Restorative justice occupies an important place in criminological literature and criminal justice policies and is about facilitating communication between victims, offenders and communities in search of conciliation. Research shows that victims of crime are generally highly satisfied with their participation in a restorative intervention, such as victim-offender mediation, family group conferencing and victim-offender encounters. In order to maintain good restorative practice, the reasons why restorative justice is appreciated need to be clearly understood. In this book, Tinneke Van Camp identifies and explores the factors that contribute to victims’ appreciation of restorative practices in order to advance insight into why restorative justice works for victims.
Based on original research and qualitative interviews with victims of violent crime, this book draws on procedural justice theory and socio-psychological studies and analyses how victims value restorative interventions. The findings shed a light on the factors that contribute to victim satisfaction with restorative interventions and show how they relate to procedural fairness, as well as allow an exploration of how the timing of the restorative intervention in the criminal justice proceedings affects victim appreciation.
With its use of in-depth interviews and case descriptions, this book will be of interest to academics, practitioners and students alike. It will be of particular interest to those engaged in the study of victims and victim concerns, restorative justice and procedural justice.
Table of Contents
Introduction 1. Two approaches to promote justice for victims of crime and where they meet 2. Restorative justice implemented – the Canadian and Belgian case 3. The restorative procedure valued irrespective of its outcome 4. Finding a voice and entering into a dialogue 5. Meeting diverse motives 6. The role of the restorative approach before and after judicial adjudication Conclusion.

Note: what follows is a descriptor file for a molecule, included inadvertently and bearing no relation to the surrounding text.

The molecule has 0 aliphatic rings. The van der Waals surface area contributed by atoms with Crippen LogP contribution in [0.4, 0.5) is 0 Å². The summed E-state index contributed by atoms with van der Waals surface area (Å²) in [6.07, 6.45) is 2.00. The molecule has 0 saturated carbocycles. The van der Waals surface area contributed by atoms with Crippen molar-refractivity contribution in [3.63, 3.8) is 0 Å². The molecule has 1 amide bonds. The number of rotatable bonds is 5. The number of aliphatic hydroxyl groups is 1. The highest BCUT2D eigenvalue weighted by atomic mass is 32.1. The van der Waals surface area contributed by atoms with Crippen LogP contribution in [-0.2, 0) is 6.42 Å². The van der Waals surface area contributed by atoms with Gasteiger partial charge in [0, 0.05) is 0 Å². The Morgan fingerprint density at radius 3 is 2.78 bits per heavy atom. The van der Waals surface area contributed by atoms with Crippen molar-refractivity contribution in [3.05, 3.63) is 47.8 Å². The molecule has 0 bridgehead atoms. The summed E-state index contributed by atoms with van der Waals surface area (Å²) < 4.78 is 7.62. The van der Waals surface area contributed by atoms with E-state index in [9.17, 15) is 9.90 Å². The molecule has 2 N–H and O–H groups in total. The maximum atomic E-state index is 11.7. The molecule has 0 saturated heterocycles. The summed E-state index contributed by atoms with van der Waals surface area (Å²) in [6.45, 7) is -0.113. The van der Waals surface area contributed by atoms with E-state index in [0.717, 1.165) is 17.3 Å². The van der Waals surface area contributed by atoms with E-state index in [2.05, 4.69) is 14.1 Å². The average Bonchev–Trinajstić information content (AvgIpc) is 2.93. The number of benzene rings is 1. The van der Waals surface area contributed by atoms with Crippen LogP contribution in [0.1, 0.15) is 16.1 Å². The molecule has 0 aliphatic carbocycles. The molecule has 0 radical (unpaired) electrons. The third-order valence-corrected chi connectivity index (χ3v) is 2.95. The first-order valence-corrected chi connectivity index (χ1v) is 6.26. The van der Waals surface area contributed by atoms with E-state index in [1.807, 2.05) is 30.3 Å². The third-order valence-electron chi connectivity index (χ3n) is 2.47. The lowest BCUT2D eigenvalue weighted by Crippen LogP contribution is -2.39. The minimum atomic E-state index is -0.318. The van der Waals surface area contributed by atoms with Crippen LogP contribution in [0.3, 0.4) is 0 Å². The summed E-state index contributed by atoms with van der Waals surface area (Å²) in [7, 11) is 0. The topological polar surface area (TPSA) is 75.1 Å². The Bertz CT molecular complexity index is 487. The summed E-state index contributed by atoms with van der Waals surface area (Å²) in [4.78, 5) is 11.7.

Tinneke Van Camp has worked as a research assistant at the Catholic University of Leuven and the National Institute for Criminalistics and Criminology (Belgium). In 2011, she obtained a PhD in criminology from the University of Montreal (Canada). In 2013, Tinneke joined the School of Law at the University of Sheffield. Her main interests lie in victim experiences with restorative justice and judicial proceedings.
‘This engaging book uses in-depth interviews held with victims of severe crimes to assess how they cope with what happened to them and how justice can be restored for these people. The book points out the importance of perceived procedural justice and notes that when victims are given a voice and receive respectful treatment this suggests a good way of responding to the needs of the victims involved and substantially increases chances of restorative justice.’ - Kees van den Bos, Ph.D., Professor of Social Psychology and Professor of Empirical Legal Science, Utrecht University, The Netherlands
‘Drawing on an empirical study of victims of violence in Canada and Belgium, Van Camp has produced a rigorous and enlightening account of how such victims view restorative interventions. Lucidly written and persuasively argued, this book is a timely contribution to the literature and a "must-read" for criminologists and practitioners of restorative justice.’ - Professor Jonathan Doak, Law School, Durham University, UK
‘Another book on restorative justice…? Yes, but this one is different. Its added value – its real value – is its radical victim perspective. Social justice theory, perfectly embedded in solid empirical findings based on the experiences of victims of the most serious crimes: violence, sexual aggression, and homicide. Van Camp's analysis provides ultimate proof that restorative justice is, above all, a victim-oriented approach and one that must attain the status of a routine option in all criminal cases where victims (individual or collective) are involved. This book can inspire profound victim policy change.’ - Michael Kilchling, Senior researcher, Max Planck Institute for Foreign and International Criminal Law, Germany
'This comprehensive and thoughtful book finds a voice for victims of violence through bringing a procedural justice lens to restorative justice. Contextualized in a Canadian and Belgium legal framework, yet internationally relevant, this compelling research is rich with stories of victim’s resilience that ground solid findings and policy recommendations. This book will be a sought after guide for facilitators who support victims in the aftermath of violence. The research shows that one size does not fit all; rather, victims need to be in the driver’s seat of a flexible and caring process that empowers and liberates. In other words, process is product. Reflective practitioners will appreciate the wisdom within this book.' - Brenda Morrison, Associate Professor and Director, Centre for Restorative Justice, Simon Fraser University, Canada